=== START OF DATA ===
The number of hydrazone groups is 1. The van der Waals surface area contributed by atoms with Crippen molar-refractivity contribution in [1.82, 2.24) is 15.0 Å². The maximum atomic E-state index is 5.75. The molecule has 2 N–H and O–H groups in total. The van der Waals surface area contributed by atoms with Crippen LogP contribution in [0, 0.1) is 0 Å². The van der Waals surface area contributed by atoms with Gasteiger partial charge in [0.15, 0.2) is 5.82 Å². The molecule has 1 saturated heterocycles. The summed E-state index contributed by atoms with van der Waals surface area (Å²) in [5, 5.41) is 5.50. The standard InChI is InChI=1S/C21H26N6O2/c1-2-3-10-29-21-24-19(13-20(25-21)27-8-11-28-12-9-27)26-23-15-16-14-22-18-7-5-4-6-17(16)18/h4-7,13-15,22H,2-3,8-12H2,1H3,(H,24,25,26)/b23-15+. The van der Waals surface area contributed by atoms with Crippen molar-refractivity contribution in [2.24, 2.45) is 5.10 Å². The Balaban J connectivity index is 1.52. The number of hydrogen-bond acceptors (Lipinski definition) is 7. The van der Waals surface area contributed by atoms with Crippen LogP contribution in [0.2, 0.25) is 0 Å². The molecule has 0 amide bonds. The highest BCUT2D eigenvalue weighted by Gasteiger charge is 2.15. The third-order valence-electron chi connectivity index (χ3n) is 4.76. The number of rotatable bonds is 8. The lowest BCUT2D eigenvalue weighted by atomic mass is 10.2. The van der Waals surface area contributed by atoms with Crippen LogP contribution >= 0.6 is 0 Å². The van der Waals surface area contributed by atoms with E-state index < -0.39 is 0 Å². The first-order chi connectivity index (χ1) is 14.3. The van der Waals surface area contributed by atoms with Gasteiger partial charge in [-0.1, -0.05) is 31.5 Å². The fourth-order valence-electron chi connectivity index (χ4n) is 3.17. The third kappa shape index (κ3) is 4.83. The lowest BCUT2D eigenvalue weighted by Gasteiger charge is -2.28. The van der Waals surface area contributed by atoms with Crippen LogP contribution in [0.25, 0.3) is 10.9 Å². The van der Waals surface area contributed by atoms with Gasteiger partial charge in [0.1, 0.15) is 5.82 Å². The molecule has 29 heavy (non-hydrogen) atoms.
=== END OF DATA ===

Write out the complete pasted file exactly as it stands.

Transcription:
The number of hydrazone groups is 1. The van der Waals surface area contributed by atoms with Crippen molar-refractivity contribution in [1.82, 2.24) is 15.0 Å². The maximum atomic E-state index is 5.75. The molecule has 2 N–H and O–H groups in total. The van der Waals surface area contributed by atoms with Crippen LogP contribution in [0, 0.1) is 0 Å². The van der Waals surface area contributed by atoms with Gasteiger partial charge in [0.15, 0.2) is 5.82 Å². The molecule has 1 saturated heterocycles. The summed E-state index contributed by atoms with van der Waals surface area (Å²) in [5, 5.41) is 5.50. The standard InChI is InChI=1S/C21H26N6O2/c1-2-3-10-29-21-24-19(13-20(25-21)27-8-11-28-12-9-27)26-23-15-16-14-22-18-7-5-4-6-17(16)18/h4-7,13-15,22H,2-3,8-12H2,1H3,(H,24,25,26)/b23-15+. The van der Waals surface area contributed by atoms with Crippen molar-refractivity contribution in [2.24, 2.45) is 5.10 Å². The Balaban J connectivity index is 1.52. The number of hydrogen-bond acceptors (Lipinski definition) is 7. The van der Waals surface area contributed by atoms with Crippen LogP contribution in [0.2, 0.25) is 0 Å². The molecule has 0 amide bonds. The highest BCUT2D eigenvalue weighted by Gasteiger charge is 2.15. The third-order valence-electron chi connectivity index (χ3n) is 4.76. The number of rotatable bonds is 8. The lowest BCUT2D eigenvalue weighted by atomic mass is 10.2. The van der Waals surface area contributed by atoms with Crippen LogP contribution >= 0.6 is 0 Å². The van der Waals surface area contributed by atoms with E-state index < -0.39 is 0 Å². The first-order chi connectivity index (χ1) is 14.3. The van der Waals surface area contributed by atoms with Gasteiger partial charge in [-0.1, -0.05) is 31.5 Å². The fourth-order valence-electron chi connectivity index (χ4n) is 3.17. The third kappa shape index (κ3) is 4.83. The lowest BCUT2D eigenvalue weighted by Gasteiger charge is -2.28. The van der Waals surface area contributed by atoms with Crippen LogP contribution in [0.25, 0.3) is 10.9 Å². The van der Waals surface area contributed by atoms with Gasteiger partial charge in [0.1, 0.15) is 5.82 Å². The molecule has 29 heavy (non-hydrogen) atoms.